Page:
years, Blumenbach's thought came to bear the traces of other German thinkers, notably the
    G.ttingen philosopher Christoph Meiners (1747-1810), whose values and methodologies
    differed from his. Meiners stressed ethnocentric travelers’ accounts and philology
    connecting Germans to ancient Greeks as fellow Aryans and used skeletal measurements to
    rank peoples according to their physical beauty. Romantic themes also appear in
    Blumenbach’s late eighteenth-century writing, in the guise of an emphasis on physical
    appearance and mentions of ancient German racial purity.

    Blumenbach’s 1775 G.ttingen dissertation, De generis humani varietate nativa (On the
    Natural Variety of Mankind) made him a medical doctor and a star in the German

    academic firmament. The dissertation was published immediately, and Blumenbach joined
    the faculty at G.ttingen, the most rigorously scholarly German university of the time.15

    Blumenbach’s long career in G.ttingen brought him honors in abundance. He
    married into the family of Professor Christian Gottlob Heyne, who controlled his
    institution’s library, scientific society, and administrative destiny. The connection with
    Heyne's library brought Blumenbach into contact with the library's great benefactor, Georg
    von Asch of St. Petersburg. Blumenbach taught a bevy of aristocrats and other privileged
    men, including three English princes, the crown prince of Bavaria, and the brothers
    Wilhelm and Alexander von Humboldt. Gifts from grateful colleagues and students
    continually enriched his natural history collection. Led by the von Humboldts, his students
    supervised the celebration of his jubilee—the fiftieth anniversary of his doctorate—in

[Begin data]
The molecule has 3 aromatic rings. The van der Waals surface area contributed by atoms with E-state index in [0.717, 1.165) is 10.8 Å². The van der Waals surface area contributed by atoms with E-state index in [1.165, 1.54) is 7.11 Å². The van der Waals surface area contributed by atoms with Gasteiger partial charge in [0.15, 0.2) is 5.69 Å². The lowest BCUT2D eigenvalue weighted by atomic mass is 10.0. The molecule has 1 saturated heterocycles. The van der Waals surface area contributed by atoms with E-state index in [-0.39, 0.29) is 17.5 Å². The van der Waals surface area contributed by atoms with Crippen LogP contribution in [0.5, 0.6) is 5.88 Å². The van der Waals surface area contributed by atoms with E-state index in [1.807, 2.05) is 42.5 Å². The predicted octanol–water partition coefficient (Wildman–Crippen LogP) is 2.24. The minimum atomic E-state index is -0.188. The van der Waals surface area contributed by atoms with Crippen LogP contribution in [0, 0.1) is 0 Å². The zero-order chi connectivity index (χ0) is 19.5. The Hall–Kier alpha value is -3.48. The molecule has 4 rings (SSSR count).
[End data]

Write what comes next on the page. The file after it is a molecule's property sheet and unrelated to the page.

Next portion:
1825. The medal struck for the occasion showed Blumenbach’s portrait on the right and
    skulls of three (of Blumenbach’s five) principal human races.

    Blumenbach jubilee medal.

    The medal revises Blumenbach’s number of races from five to three and sharpens
    his hierarchy. The “Caucasian” at the top faces forward, highlighting the high forehead and

    15 Blumenbach’s prime years in the last quarter of the eighteenth century
    coincided with his university’s apogee. See Luigi Marino, Praeceptores
    Germaniae: 48-52, 74.

    small face. On the right, the “Ethiopian” appears in profile, as though to reinforce the
    authority of Petrus Camper’s unflattering “facial angle.” On the left, the placement of the
    “Mongolian” skull emphasizes the breadth Blumenbach saw as its prime and ugly
    characteristic.16 The difference between Blumenbach's own five-fold, scientific
    classification and the more older and more popular notion of three races points to the
    difficulty of science to overcome prevailing cultural concepts regarding race.

    By the time he died at 88 in 1840, Blumenbach’s membership in seventy-eight
    learned societies attested to his eminence. In the eighteenth century, learned societies